This market is one which rewards agility, creativity, experimentation, insight, and a willingness to view change as opportunity. Firms which cling to past models for success (hello, Blockbuster?!) will be pummeled for their stubbornness. Oh, and today's darlings (redbox, Netflix)? Even they can't rest on their laurels. How it all plays out is anybody's guess, but two things are for sure: 1. What works today ain't what's gonna work tomorrow, and... 2. The evolution is gonna be a fun show to watch.

11 February 2010

Facebook, Friends, and Staying Connected

Facebook recently implemented some changes, many of which seem cosmetic, a few of which change the utility of the service. Personally, I like the new drop-down message inbox peek, but dislike losing the ability to hop directly from one application to another.

Now, when I want to hop from a mad game of Scrabble to check on my mafia, I am forced to re-route through my FB home page... hmm... Why would the Facebook masters implement this solution? Perhaps to pad the number of clicks or homepage visits in their metrics? Seems like a detour to me, and adds to the hassle and time commitment the service requires.

And, make no mistake, folks are starting to change their view on Facebook, even as the service itself evolves. What was once an intimate, insiders-only service is now mainstream and muddled. Are all 284 of my "friends" really that well-connected? No.

I used to appreciate the small-group feel of Facebook. And, as my network has expanded, I've been happy to reconnect with folks from my past, but in the process this online community more nearly represents my offline social connections, with levels of importance, connection, and sharing varying widely. I've got friends - online and offline - with whom I rarely interact. There are others who are on the "pretty frequently" cycle. And then there are the select few, with whom connecting is a daily or even hourly activity.

Guess what? This tight-knit group, the ones with whom I'm so connected... They are the same group that was first over the wall with me on Facebook years ago, the same early Twitter adopters whom I follow & follow me, the same folks on speed dial for my phone. Turns out, good friends are good friends, regardless of the tools used to maintain the relationship.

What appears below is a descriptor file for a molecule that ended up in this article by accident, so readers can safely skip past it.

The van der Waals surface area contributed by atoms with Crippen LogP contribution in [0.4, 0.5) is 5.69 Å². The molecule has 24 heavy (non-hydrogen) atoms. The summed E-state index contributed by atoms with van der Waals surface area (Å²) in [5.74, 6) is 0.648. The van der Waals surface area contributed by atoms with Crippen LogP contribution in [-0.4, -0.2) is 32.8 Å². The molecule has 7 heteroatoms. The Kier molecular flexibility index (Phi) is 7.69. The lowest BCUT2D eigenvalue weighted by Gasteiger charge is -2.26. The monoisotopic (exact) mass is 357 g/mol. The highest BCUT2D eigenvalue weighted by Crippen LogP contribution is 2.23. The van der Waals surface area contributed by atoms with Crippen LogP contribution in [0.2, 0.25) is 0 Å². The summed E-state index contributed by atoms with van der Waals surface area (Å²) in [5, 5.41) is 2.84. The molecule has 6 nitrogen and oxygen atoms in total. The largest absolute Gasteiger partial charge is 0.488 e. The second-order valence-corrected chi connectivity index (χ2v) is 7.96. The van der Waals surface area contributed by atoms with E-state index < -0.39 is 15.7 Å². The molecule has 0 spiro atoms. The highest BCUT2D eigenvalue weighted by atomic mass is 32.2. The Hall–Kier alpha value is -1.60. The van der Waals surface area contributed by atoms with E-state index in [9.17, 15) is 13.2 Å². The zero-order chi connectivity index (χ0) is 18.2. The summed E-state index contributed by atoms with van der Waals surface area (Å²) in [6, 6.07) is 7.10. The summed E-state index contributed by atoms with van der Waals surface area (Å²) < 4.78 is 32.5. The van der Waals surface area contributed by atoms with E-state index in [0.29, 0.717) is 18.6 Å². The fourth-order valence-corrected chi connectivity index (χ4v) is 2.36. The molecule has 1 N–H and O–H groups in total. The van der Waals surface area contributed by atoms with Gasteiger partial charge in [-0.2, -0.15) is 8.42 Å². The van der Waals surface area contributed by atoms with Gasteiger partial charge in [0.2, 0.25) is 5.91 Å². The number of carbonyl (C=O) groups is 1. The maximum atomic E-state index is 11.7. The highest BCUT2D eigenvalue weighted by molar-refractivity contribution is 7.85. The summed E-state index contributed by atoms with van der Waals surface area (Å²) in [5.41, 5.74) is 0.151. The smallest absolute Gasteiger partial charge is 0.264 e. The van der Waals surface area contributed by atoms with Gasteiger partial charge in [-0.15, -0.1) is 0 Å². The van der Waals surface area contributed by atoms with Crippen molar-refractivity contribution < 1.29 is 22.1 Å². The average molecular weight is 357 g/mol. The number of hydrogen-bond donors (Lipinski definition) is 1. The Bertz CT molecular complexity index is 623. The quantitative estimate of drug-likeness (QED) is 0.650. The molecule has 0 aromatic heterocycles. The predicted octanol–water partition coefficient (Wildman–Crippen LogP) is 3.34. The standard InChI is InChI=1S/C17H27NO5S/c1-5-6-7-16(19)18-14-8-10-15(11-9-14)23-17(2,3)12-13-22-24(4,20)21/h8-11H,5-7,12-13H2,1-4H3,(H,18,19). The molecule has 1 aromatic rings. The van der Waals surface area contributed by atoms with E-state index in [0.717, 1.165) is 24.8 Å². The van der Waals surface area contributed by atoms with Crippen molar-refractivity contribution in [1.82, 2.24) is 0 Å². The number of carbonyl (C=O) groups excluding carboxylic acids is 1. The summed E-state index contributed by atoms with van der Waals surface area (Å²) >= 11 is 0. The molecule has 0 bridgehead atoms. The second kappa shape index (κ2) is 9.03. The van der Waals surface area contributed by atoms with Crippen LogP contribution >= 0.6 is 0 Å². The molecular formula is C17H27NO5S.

As for Facebook? Well, I'll keep using it, for now, but I can foresee the moment when I just decide it's not necessary to keep up with good friends. At which point, it'll be come a less frequent, less relevant part of my online day. Facebook could become Plaxo-esque, a repository of contact info and occasional interaction. For some, it's already lost relevance. How about for you?

10 February 2010

Toyota, Quality, and the Limits of PR

Today’s USA Today included an article on Toyota’s PR blitz to address the firm’s recent string of quality embarrassments. The article likens Toyota’s efforts to “whistling in the wind”, with the clear implication that the on-going revelations about product quality concerns are overwhelming efforts at outreach. Though this is true, at the moment, it is still incumbent on Toyota to continue the efforts.

Why should Toyota keep up the drumbeat of messages? First of all, some of the communications will get through, even in “windy conditions.” Additionally, once the firm finally reaches the end of the current quality concern path, the public relations pump will have been primed. Any future good news will build on the prior efforts. Finally, despite the apparent futility of the effort in light of additional quality issues coming to light, apologizing and committing to improve are simply the right things for Toyota to do.

Toyota’s current circumstances underscore how significantly PR efforts are tied to the merits of the focus product or service. The best PR implementation will be hampered by issues with the product. By the same token, a great product – one that truly delights consumers – provides a turbo boost to PR. Toyota is hoping to get back to “great product” status as soon as possible. In the meantime, the firm will keep whistling in the wind.